“You’re Home Run, aren’t you?” Fox girl turns toward me, studying me from underneath her white fox mask. There are red stripes under the eyes and I notice that her Converse shoes match, red shoelaces and white canvas and white rubber soles. Both the mask and the shoes are dirtied, muddied by heavy use. “Fireproof and bulletproof from what I hear.”

I back off from her. First impressions aside, she’s a mask. Not a thug or a gang banger, but a real honest to goodness mask. We’ve got rules, too. First one is don’t attack someone that might be a friend. “You know my name. What’s yours?”

“Call me Kitsune.” Despite the drunken wobbling, her voice is lovely. Lovelier than Epione’s, even, like she must be a singer of some kind. “And the capes have ignored these dick bags long enough. They kill for money.” It’s discordant hearing that kind of talk from a sweet voice.

“Why would they want to meet with a human trafficker?” I ask.

“Either they were hired to kill him,” Kitsune says. “Or they were actually interested in his stock. Either way, as I said, trash to be taken out.”

“And you’re better?” I have to fight very hard not to kill people. God knows I wish I could let go and hit hard, but Flashfire would never forgive me. “You’re killing, too.”

Kitsune faces me but without being able to see her face underneath, I don’t know what she’s thinking. “This is pro bono work. They would have been paid.”

“Okay, fine,” I say. Some masks don’t kill, some do. That’s not one of our hard and fast rules. Neither is it for the capes, but the masks even less so when we all walk on the wrong side of the law. “Let me keep one. Their leader. Let me get him to talk.”

“This isn’t the main cell,” Kitsune says. “I wanted their leader to talk, too. We want the same thing.”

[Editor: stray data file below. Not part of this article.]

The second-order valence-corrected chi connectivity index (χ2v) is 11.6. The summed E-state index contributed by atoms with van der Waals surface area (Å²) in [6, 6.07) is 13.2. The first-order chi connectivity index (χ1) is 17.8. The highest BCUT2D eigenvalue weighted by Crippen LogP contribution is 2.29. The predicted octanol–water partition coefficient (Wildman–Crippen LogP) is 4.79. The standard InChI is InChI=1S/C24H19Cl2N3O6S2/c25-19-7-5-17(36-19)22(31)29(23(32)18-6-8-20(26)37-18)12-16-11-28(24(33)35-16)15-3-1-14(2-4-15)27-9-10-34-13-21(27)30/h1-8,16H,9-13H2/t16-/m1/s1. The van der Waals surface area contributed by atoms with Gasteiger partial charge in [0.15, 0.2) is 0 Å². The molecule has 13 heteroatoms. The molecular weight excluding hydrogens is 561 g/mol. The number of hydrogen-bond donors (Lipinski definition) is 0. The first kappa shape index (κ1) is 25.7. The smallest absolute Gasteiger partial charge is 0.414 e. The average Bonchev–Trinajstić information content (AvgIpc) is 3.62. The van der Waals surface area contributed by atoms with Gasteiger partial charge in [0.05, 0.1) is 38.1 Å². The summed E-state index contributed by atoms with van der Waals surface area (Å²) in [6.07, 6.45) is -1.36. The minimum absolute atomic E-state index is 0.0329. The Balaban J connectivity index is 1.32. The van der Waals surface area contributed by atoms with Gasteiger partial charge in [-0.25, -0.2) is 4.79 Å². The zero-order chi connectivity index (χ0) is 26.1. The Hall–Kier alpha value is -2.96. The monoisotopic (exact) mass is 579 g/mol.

I take off my jacket. I’m not sure. “How well can you handle heat?”

“Not well,” Kitsune says. “Physically nothing can touch me. Heat is no bueno.”

I chuckle at her butchering of the Spanish language and make my way toward the rooftop entrance into the building, willing some of the heat I’ve got restrained into my hand so that my fingers shine. Kitsune gasps at my molten fist. “Okay, Kitsune. Then, I’ll be right back.”



Maisa takes to Epione’s McMansion in less than a day. She flits between the rooms, closing doors and opening them, exploring each bathroom and marveling that this one is red and that one has swirly tiles, and that one has the largest shower she’s ever seen. She studies carefully the games that Epione and Drone play together, and she watches Flashfire and Remise spar each other in the backyard.

Kids and teenagers always hit a soft spot in my heart. I’m happy just to watch her be a kid, considering that only days ago she was a product in the back of a box truck.

“What is this painting?” Maisa asks, pointing at a portrait of a strange woman in a blue hair-dress staring out at the viewer over Epione’s grand staircase. When I don’t have an answer for her, Maisa moves on quickly, diving down to the lounging couches in the main lobby of the house, pretend-fanning herself like some pampered noble.

“Who are you?” Maisa asks me as I descend the stairs after her.

“Gabe,” I answer.

“No, I mean…” Maisa pauses and considers her next words. “You told me your name, but you did not tell me who you are. I don’t know Gabe besides his name.”

“Me neither.” I sit next to her on the couch. “I’m not sure how to answer that.”

“Where were you born?” Maisa asks.

“In a lab. In a vat.”

“What did you do when you were a kid?”

“I read a lot of Time’s Magazine.” I remember flipping through the different covers, seeing the one they wrote about the arrival of superpowers, and the one about Foundation and how they saved the American continents from the Anarchy.

“I’ve never read Time’s Magazine,” Maisa says. “Did you have any brothers or sisters?”

The faces of my fellow clones pop into my head and I start to feel the separation between my body and myself. “Yeah. Brothers. The girls… they didn’t let them grow beyond fetuses.”

“What happened to them?” Maisa asks.